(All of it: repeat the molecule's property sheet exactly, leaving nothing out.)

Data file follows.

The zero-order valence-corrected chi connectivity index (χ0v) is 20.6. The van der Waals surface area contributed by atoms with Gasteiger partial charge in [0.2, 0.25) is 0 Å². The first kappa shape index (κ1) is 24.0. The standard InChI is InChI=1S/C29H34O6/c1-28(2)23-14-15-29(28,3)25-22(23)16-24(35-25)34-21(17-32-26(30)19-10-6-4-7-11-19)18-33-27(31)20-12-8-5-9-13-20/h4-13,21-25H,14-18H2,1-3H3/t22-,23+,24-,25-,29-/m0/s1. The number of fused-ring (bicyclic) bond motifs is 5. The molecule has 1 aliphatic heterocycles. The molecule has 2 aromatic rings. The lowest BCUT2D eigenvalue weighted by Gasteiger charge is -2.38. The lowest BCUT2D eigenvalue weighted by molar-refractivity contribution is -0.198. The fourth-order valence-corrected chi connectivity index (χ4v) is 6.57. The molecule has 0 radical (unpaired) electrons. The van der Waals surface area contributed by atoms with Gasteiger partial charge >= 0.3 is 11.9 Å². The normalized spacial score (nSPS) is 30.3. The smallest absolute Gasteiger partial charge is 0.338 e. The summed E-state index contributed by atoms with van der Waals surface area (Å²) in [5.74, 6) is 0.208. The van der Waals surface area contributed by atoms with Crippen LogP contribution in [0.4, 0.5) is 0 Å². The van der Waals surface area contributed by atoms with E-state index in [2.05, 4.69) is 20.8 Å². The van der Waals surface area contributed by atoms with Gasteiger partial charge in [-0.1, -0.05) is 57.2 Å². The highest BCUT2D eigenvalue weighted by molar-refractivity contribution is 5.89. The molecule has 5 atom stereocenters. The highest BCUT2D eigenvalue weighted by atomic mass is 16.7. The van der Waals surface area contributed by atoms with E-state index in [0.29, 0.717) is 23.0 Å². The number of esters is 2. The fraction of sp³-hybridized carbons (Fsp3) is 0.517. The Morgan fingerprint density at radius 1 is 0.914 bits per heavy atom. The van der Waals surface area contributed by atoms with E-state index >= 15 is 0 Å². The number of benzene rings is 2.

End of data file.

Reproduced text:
The zero-order valence-corrected chi connectivity index (χ0v) is 20.6. The van der Waals surface area contributed by atoms with Gasteiger partial charge in [0.2, 0.25) is 0 Å². The first kappa shape index (κ1) is 24.0. The standard InChI is InChI=1S/C29H34O6/c1-28(2)23-14-15-29(28,3)25-22(23)16-24(35-25)34-21(17-32-26(30)19-10-6-4-7-11-19)18-33-27(31)20-12-8-5-9-13-20/h4-13,21-25H,14-18H2,1-3H3/t22-,23+,24-,25-,29-/m0/s1. The number of fused-ring (bicyclic) bond motifs is 5. The molecule has 1 aliphatic heterocycles. The molecule has 2 aromatic rings. The lowest BCUT2D eigenvalue weighted by Gasteiger charge is -2.38. The lowest BCUT2D eigenvalue weighted by molar-refractivity contribution is -0.198. The fourth-order valence-corrected chi connectivity index (χ4v) is 6.57. The molecule has 0 radical (unpaired) electrons. The van der Waals surface area contributed by atoms with Gasteiger partial charge >= 0.3 is 11.9 Å². The normalized spacial score (nSPS) is 30.3. The smallest absolute Gasteiger partial charge is 0.338 e. The summed E-state index contributed by atoms with van der Waals surface area (Å²) in [5.74, 6) is 0.208. The van der Waals surface area contributed by atoms with Crippen LogP contribution in [0.4, 0.5) is 0 Å². The van der Waals surface area contributed by atoms with E-state index in [2.05, 4.69) is 20.8 Å². The van der Waals surface area contributed by atoms with Gasteiger partial charge in [-0.1, -0.05) is 57.2 Å². The highest BCUT2D eigenvalue weighted by molar-refractivity contribution is 5.89. The molecule has 5 atom stereocenters. The highest BCUT2D eigenvalue weighted by atomic mass is 16.7. The van der Waals surface area contributed by atoms with E-state index in [0.29, 0.717) is 23.0 Å². The number of esters is 2. The fraction of sp³-hybridized carbons (Fsp3) is 0.517. The Morgan fingerprint density at radius 1 is 0.914 bits per heavy atom. The van der Waals surface area contributed by atoms with E-state index >= 15 is 0 Å². The number of benzene rings is 2.